5 Reasons to Plan Student Work Days


With so much content to teach our students, it is all too easy to overplan, overwhelm, and over assign work and projects. Toward the end of every grading term, semester, and school year, it always seems as if we did not get to everything we had hoped. In all honesty, there is just too much to teach our students in the time in which we have during the year, and we can’t get to everything. While making a valiant effort to get to everything and assign all of the essays and projects and reviews and grammar work and vocabulary and novels, we may be harming our students by not focusing enough on one topic or by not providing them with enough time to reach and demonstrate understanding.
5 Reasons to Plan Student Work Days

Sometimes, one of the most beneficial things to do as a teacher is to take a step back and give our students time. As adults, it always feels as if we never have enough time in our days. The kids need to be fed, the house needs to be cleaned, the lessons need to be planned, and somewhere in all that midst of everyday life, we must also find time for ourselves.

Our students are no different. Our students need time as well, and that is why I make a conscious effort to plan work days into my school year.

Providing work days for students has quite a few advantages.
1. Time
For starters, planning work days into your units give students one of the most valuable things: time. Sometimes students have a lot on their plates -sometimes more than we realize, and sometimes more than is possible to juggle successfully. From extracurricular activities, helping at home, managing a part-time job (sometimes to help with family finances), and dealing with family issues, for a teenager it can sometimes be too much. Dedicating just one class period to working on a project can mean the difference between completing an assignment and not turning one in.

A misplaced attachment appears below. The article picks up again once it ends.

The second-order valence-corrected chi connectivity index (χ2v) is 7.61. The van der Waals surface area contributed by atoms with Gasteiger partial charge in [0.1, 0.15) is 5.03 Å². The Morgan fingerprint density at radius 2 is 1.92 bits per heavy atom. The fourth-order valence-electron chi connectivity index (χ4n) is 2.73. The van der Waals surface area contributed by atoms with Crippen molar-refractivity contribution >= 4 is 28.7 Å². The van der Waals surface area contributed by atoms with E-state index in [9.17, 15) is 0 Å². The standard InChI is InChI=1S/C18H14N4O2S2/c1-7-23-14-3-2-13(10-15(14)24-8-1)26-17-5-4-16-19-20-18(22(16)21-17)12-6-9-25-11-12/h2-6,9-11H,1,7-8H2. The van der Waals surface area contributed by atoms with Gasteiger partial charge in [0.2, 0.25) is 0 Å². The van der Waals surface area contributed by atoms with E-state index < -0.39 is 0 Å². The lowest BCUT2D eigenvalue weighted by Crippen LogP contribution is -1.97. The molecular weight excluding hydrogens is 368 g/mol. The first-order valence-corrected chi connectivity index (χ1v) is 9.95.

2. Quality Work
Secondly, when students have extra time to work on larger assignments, and especially when that time is in the classroom, they produce higher quality work because it isn’t so rushed. Rather than having to fit in a project after band practice or before bedtime, students have a dedicated hour to work on the project.

3. Collaboration

Furthermore, when students are around their peers working, they begin to collaborate and work together. Even for individual projects, this component is essential because students use one another to answer questions, act as a sounding board, and improve their work.

4. Teacher Help
Another added benefit of scheduling a work day is that you can monitor their progress, help them out, and answer any questions they may encounter as they work. I am always amazed when I walk around and find that one student, and there is still one, who hasn’t started the work yet (usually a couple days after assigning a project).

5. Grading Time
While work days are especially beneficial for students, they are equally valuable for teachers. It is so easy to get caught up in our lessons and assessments and then fall behind in our grading. I use classroom work days to get caught up on grading. However, I also make it a point to circle throughout the room and make sure that I am meeting the needs of my students. One of the best practices I’ve found is by grading a few assignments at a time. After I grade about three projects or essays, I get up from my desk, walk around the classroom, and check on my students. I also inform my students before we begin working that their questions are my top priority and that if I’m grading, they should come over to me or raise their hands so that I can help them. After all, the primary purpose of a workday is so that the students can work -grading papers is a bonus.

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